THE death of a Burnley grandmother killed when poisonous fumes from her coal-burning fire swamped her living room has prompted calls for people to have their heating appliances checked.

Elizabeth Mulrooney’s daughter Deborah Hayes told an inquest the smell of smoke had been instantly noticeable when she called at her mother’s home in Haven Street.

Clerical assistant Mrs Hayes had become worried after family members had been unable to phone her mother, who was usually an early riser, She discovered her mother collapsed in her living room and contacted the emergency services, Burnley Coroner’s Court heard.

An investigation and post mortem examination revealed that Mrs Mulrooney, 75, died as the result of carbon monoxide poisoning, on August 11 last year.

Heating engineer Thomas Holdsworth, who inspected the fireplace following her death, said either the flue or the fire, a Rayburn coal heater, had become blocked.

He added: “There was some staining around the room which points to soot either coming back into the room, or moisture, which you can get when fumes spill back from a fire.

“I then proceeded to test the appliance. It did not take away any of the fumes while I was on site.”

The inquest heard that Mrs Mulrooney had been staying with her daughter, after her husband suffered a stroke, but had recently returned to live at her Haven Street home.

Mrs Hayes said she had been contacted by another family member, concerned that Mrs Mulrooney could not be telephoned.

The daughter visited her mother’s home at around 8.45am and let herself into the house with her own key.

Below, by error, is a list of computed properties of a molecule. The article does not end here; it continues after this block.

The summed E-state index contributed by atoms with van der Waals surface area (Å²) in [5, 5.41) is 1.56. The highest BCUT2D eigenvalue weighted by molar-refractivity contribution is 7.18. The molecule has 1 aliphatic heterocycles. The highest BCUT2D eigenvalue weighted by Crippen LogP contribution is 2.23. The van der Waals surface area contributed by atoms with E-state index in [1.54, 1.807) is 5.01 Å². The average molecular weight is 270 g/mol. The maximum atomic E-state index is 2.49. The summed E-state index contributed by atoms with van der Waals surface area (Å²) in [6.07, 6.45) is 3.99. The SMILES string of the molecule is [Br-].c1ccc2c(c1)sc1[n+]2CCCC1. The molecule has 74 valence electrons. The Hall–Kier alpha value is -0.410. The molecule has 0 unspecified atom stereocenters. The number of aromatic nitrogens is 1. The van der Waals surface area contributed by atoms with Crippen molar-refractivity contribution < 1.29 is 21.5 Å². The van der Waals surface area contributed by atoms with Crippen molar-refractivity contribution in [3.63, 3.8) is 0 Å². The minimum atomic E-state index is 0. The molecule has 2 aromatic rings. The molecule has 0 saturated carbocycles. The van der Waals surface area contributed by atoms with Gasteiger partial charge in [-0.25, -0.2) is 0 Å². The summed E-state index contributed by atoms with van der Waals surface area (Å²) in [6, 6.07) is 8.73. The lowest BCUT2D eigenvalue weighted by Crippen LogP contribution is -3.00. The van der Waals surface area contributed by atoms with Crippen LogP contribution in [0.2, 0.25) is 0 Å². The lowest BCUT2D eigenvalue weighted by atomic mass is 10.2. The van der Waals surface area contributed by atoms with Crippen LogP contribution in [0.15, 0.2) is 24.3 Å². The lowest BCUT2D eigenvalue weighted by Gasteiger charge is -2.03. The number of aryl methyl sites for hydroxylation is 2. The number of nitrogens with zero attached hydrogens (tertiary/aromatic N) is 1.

She said: “I noticed a strong smell of smoke but no signs of any fire having been lit. I found her in the armchair next to the television.”

Forensic scientist Stanley Porter found a ‘fatal level’ of carbon monoxide in lung tissue, pathologist Dr Walid Salman told the inquest, which it is believed caused Mrs Mulrooney’s death.

Mrs Hayes added that she was “kicking herself” for not noticing the smoke problem earlier.

“To be quite honest, and I know this is naïve, but it is a coal fire and you don’t relate it to anything like carbon monoxide to it because that makes you think of gas fires,” she added.

East Lancashire coroner Richard Taylor, recording an accidental verdict, said: “This is one of those tragedies where, as you say, you never thought about suspecting the chimney, or the flue.”

Carbon monoxide is a colourless, odourless, tasteless, poisonous gas produced by incomplete burning of carbon-based fuels, including gas, oil, wood and coal.

According to the Health and Safety Executive around 20 people each year die from carbon monoxide poisoning caused by gas appliances and flues not being properly installed, maintained or that are poorly ventilated.

Early symptoms to look out for include tiredness, headaches, nausea and chest pains. A spokesman for HSE said people with coal fires and gas appliances should make sure they were checked regularly to ensure they were adequately ventilated.

He said: “We advise that if you suspect your appliance is giving out excess carbon monoxide you should switch the appliance off, ventilate the room and visit your GP as a matter of urgency.

“HSE strongly recommends the use of CO alarms as one useful precaution to give advance warning of CO in property.”